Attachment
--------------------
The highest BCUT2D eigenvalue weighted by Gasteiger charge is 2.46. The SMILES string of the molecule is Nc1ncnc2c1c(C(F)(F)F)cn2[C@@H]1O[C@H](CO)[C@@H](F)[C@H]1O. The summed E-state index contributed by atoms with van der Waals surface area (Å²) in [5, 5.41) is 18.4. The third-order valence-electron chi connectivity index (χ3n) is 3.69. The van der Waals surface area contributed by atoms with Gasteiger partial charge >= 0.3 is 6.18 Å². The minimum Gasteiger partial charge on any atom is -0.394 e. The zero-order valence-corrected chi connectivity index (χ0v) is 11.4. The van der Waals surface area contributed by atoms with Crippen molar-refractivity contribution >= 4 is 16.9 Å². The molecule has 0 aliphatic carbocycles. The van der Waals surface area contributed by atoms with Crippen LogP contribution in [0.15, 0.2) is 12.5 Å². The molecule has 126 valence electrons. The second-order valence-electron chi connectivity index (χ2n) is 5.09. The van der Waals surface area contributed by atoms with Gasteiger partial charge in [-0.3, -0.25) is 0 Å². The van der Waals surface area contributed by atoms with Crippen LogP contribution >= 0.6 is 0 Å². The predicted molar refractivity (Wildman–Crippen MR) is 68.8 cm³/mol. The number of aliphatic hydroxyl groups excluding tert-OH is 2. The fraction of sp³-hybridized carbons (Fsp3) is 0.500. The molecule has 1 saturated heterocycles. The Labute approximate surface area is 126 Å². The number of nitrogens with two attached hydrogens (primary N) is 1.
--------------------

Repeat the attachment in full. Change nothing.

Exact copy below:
The highest BCUT2D eigenvalue weighted by Gasteiger charge is 2.46. The SMILES string of the molecule is Nc1ncnc2c1c(C(F)(F)F)cn2[C@@H]1O[C@H](CO)[C@@H](F)[C@H]1O. The summed E-state index contributed by atoms with van der Waals surface area (Å²) in [5, 5.41) is 18.4. The third-order valence-electron chi connectivity index (χ3n) is 3.69. The van der Waals surface area contributed by atoms with Gasteiger partial charge >= 0.3 is 6.18 Å². The minimum Gasteiger partial charge on any atom is -0.394 e. The zero-order valence-corrected chi connectivity index (χ0v) is 11.4. The van der Waals surface area contributed by atoms with Crippen molar-refractivity contribution >= 4 is 16.9 Å². The molecule has 0 aliphatic carbocycles. The van der Waals surface area contributed by atoms with Crippen LogP contribution in [0.15, 0.2) is 12.5 Å². The molecule has 126 valence electrons. The second-order valence-electron chi connectivity index (χ2n) is 5.09. The van der Waals surface area contributed by atoms with Gasteiger partial charge in [-0.3, -0.25) is 0 Å². The van der Waals surface area contributed by atoms with Crippen LogP contribution >= 0.6 is 0 Å². The predicted molar refractivity (Wildman–Crippen MR) is 68.8 cm³/mol. The number of aliphatic hydroxyl groups excluding tert-OH is 2. The fraction of sp³-hybridized carbons (Fsp3) is 0.500. The molecule has 1 saturated heterocycles. The Labute approximate surface area is 126 Å². The number of nitrogens with two attached hydrogens (primary N) is 1.